One item that we have not discussed is the change in French political leadership that would happen in late 1917. Painleve’s government, which had been in power for several years, would fall on November 13th due to several contributing factors, one of whih was the trip of the French delegation to the Socialist conference in Stockholm in September. Painleve would be replaced by Clmenceau who was fresh off of a stint as a member of the Chamber of Deputies’ Army Committee, and because of this he was familiar with the situation in the war which made for a quick and easy transfer of power. Clemenceau would spend a good amount of his time visiting French army units and generally just being as involved as possible in the military situation. When he had come into power he had promised a redoubling of the French war effort at the front, politically, and industrially. During 1918 the French would pursue new and larger goals in their manufacturing including in aircraft production where they aimed to have 4,000 active aircraft at the front. They would also greatly increase their tank production especially of the first light tank to make it to the front the Renault FT-17 which had started trials in Spring 1917. There would be over 3,000 of these small tanks created before the end of the war. The French also shifted to more of a support role to their allies, a position that they would maintain until the armistice. The British would benefit from some areas of French industry, like the production of aircraft engines, but the Americans would be the biggest benefactors. Huge quantities of manufactured goods and weapons would go to the new American Expeditionary Force instead of to French units. Speaking of the Americans, they would begin to arrive in mid-1917 and throughout the next year and a half they would be very cooperative with the French. Interestingly enough part of the reason was due to Joffre. Joffre, after being removed as the commander of all French armies, had been appointed the French representative to liaise with the Americans. He would constantly warn the French against insisting on bringing American men into French units since he knew that the Americans would never agree. In this way, while the British kept hounding Pershing and the Americans, the French took a more palatable stance. When this was combined with their ability to supply American units their influence with the AEF continued to grow. This would eventually result in the Americans taking over part of the French lines, starting in Lorraine.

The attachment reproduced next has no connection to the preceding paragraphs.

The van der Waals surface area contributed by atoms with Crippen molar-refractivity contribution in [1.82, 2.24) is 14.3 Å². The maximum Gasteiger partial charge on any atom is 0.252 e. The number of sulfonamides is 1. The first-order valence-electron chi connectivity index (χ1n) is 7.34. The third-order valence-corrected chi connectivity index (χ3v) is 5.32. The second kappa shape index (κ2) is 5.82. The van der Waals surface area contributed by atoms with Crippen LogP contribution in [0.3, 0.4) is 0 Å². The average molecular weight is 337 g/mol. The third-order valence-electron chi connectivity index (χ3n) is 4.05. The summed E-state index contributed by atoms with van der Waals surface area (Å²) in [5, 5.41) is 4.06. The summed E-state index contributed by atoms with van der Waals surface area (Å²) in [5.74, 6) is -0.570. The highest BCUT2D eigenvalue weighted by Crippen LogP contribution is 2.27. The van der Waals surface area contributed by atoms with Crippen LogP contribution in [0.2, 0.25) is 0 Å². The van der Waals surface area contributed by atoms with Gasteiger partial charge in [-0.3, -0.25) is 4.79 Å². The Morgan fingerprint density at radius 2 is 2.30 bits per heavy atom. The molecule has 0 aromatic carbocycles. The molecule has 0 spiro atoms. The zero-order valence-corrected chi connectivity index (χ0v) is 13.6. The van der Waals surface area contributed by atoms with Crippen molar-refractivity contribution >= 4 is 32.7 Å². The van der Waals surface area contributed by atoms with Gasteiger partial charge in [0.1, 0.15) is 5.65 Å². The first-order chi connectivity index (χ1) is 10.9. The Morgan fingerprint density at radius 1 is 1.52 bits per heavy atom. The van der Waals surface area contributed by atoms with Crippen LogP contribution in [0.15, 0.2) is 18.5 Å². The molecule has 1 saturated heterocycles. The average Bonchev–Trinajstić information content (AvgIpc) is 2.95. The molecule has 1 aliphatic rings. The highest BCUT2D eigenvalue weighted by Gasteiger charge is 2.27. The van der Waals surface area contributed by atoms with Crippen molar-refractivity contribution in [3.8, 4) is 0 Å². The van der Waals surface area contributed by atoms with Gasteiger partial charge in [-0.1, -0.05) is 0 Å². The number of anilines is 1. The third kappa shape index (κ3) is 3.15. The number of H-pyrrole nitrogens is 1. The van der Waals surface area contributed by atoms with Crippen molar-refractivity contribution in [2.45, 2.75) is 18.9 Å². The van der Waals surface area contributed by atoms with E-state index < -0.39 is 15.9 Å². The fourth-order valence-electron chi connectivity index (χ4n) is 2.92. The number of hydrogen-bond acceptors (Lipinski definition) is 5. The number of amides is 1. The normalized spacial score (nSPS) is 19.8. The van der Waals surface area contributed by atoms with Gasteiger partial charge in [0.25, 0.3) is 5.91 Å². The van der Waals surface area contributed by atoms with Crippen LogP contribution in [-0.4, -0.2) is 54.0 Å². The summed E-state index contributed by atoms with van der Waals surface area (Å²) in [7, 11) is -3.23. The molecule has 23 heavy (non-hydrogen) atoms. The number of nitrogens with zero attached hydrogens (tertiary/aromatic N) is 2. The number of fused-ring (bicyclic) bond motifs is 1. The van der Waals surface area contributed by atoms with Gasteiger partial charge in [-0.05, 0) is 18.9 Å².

We shift now back to the north and the British area of the front, since they would be the target of the first German attack. At the start of the year Haig realized that he was short of men, and not just fighting men, but also labor troops. He would tell the Cabinet that “The whole difficulty presented to him was one of labour.” He had to somehow rest and train his current and future soldiers while also finding the manpoer to build defenses. Due to the lack of men he had to make choices about where to put his effort and reserves. He would decide that Flanders was the priority. While this would set the British army up precisely how the Germans wanted them for Operation Michael, it was not the wrong move. In Flanders the British were pretty close to the sea and if they were pushed out of the area they would lose the ports that provided their largest links back home. If the Germans attacked in Arras they could cut the army in two, which was just as bad. However, in the far south of the British front there was ground that could be given away if needed. Hundreds of square kilometers with nothing truly important within them. While his troop dispositions would be wrong, Haig did misjudge how fast the Germans would advance and how quickly his army would fall apart, but his overall theory was not incorrect.
It was also not a guarantee that the Germans would attack the 5th army, not matter how weak it was, and there was the possibility of attacks all along the British front. If you remember last episode the Germans had three possible attacks that they considered launching against the British front, in Flanders, Arras, and Picardy. The British knew that all of these were possible. Having so many avenues for an attack may not have been as much of a problem if the British had spent more time on their defenses. In many areas of the Front they had held onto their positions just as long as the Germans, but the British lines were not nearly as imposing as the German defenses. This was all about priorities, and the belief by the British that these positions had always been temporary while waiting for the next attack to take place. If their defenses had been up to snuff the shortage of soldiers and laborers may not have been felt so sharply but in 1918 they found themselves trying to play catchup since early in the year it became apparent that the German army would attack somewhere, and at the very least they would have the initiative on the Western Front for many months at the start of the year.